It's kind of crazy to think that we're only now just getting a remake of the first House of the Dead game. Despite the franchise's enduring popularity and the many opportunities SEGA had since then to bring this game to other platforms, the original has instead been largely neglected and forgotten to time, with the Windows port serving as the last time HOTD1 ever saw an official home release. That came out around September 1998, so about roughly 23 years or so, but hey who's counting, right?
I guess it's not big a deal at any rate, since both newcomers and old fans alike will soon have an excuse to revisit the game on modern hardware, and that's all you can really ask for! But there were a few things I noticed in the reveal trailer that, while not dealbreakers certainly stuck out for me. Things like the different music and sound effects, the considerably darker and more desaturated-looking environments, and having the aiming done using the analog sticks, were just some of the oddities that I noticed. Now these are just small quirks and could very well be changed in time for the final release, but if nothing else it did get me thinking...
"Is there really a proper way to play House of the Dead 1 anyways?"
It's a thought that's been picking at me after playing the arcade, Sega Saturn, and PC versions back-to-back recently, and honestly I don't know if I even have an answer for it. Each version has its own pros and cons when it comes to playing them on modern hardware that it's tough to view one experience as being that much worse than the others. Like you got the arcade original, which is easily the best looking of the lot with its vibrant and high quality character models and environments, and it still looks gorgeous when played at higher resolutions.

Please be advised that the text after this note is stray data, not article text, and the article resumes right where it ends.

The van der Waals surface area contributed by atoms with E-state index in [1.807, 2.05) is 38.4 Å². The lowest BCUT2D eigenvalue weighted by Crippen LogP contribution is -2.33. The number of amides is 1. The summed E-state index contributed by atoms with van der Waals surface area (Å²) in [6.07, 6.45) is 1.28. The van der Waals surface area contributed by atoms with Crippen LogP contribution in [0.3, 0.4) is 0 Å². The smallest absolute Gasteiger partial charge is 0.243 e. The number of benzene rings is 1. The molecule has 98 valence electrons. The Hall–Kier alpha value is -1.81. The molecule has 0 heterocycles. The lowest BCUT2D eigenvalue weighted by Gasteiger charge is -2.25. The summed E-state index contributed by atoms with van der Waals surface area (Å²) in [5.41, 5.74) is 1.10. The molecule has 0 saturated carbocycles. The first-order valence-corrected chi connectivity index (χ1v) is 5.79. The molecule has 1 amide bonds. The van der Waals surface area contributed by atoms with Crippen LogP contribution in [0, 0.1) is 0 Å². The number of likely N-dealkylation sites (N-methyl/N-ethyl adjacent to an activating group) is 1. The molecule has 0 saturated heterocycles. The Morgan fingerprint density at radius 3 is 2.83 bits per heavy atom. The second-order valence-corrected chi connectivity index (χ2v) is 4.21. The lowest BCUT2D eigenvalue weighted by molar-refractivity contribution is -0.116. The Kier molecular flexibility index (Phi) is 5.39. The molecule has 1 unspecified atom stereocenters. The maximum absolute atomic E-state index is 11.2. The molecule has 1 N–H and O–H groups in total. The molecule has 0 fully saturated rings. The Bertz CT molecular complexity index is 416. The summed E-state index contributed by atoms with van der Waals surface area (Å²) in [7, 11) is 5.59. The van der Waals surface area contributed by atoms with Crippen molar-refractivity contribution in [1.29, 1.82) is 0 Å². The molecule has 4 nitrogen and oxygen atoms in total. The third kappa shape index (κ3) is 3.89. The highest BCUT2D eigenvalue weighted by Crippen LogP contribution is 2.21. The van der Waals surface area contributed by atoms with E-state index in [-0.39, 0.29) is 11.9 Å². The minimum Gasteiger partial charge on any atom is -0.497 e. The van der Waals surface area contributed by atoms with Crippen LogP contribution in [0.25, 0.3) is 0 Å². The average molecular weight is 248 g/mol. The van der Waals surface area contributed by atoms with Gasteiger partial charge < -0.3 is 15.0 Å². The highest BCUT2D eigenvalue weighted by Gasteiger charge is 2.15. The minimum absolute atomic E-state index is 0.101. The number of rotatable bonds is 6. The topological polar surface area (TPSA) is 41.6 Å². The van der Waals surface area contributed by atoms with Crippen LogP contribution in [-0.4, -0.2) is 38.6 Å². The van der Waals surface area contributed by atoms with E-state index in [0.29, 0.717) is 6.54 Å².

But the downside is that unless your local arcade still has a machine lying around or you somehow got enough cash and space in your house to make way for a working cabinet, the only way you'll likely be able to play this version nowadays is through emulation. Whether due to a case of SEGA losing the source code or just a lack of interest on their part, this version was never brought over to platforms like the Dreamcast, Wii, or PS3, and that's a goddamn shame since the currently available home ports suffer from massively downgraded visuals in comparison.
Unfortunately, compromises had to be made to bring House of The Dead to home platforms (Saturn Version pictured here).
Assuming that emulation isn't a touchy subject for you though, that you can deal with flashing lights as a remnant of this game's light gun-roots, and that you don't mind tinkering with settings to make the aiming feel just right, then you'll basically be set since this is version as good and as close as it gets to playing a simple remaster of HOTD1 today. Playing with the mouse can make the game easier (at the cost of feeling like murder for your fingers), but if you want to get something closer to the modern day arcade experience, then you could probably spring for something like one of those those Sinden light guns (Haven't gotten one to test on these games yet, and I'm not that knowledgable about the state of PC lightguns). Alternatively if you don't have the cash you could probably just get a Mayflash Dolphin bar and a cheap Wiimote to hook it up to your PC. It doesn't feel great to play with since the Wiimote's B button doesn't work great as a trigger, and aiming never quite felt smooth either, but hey it works.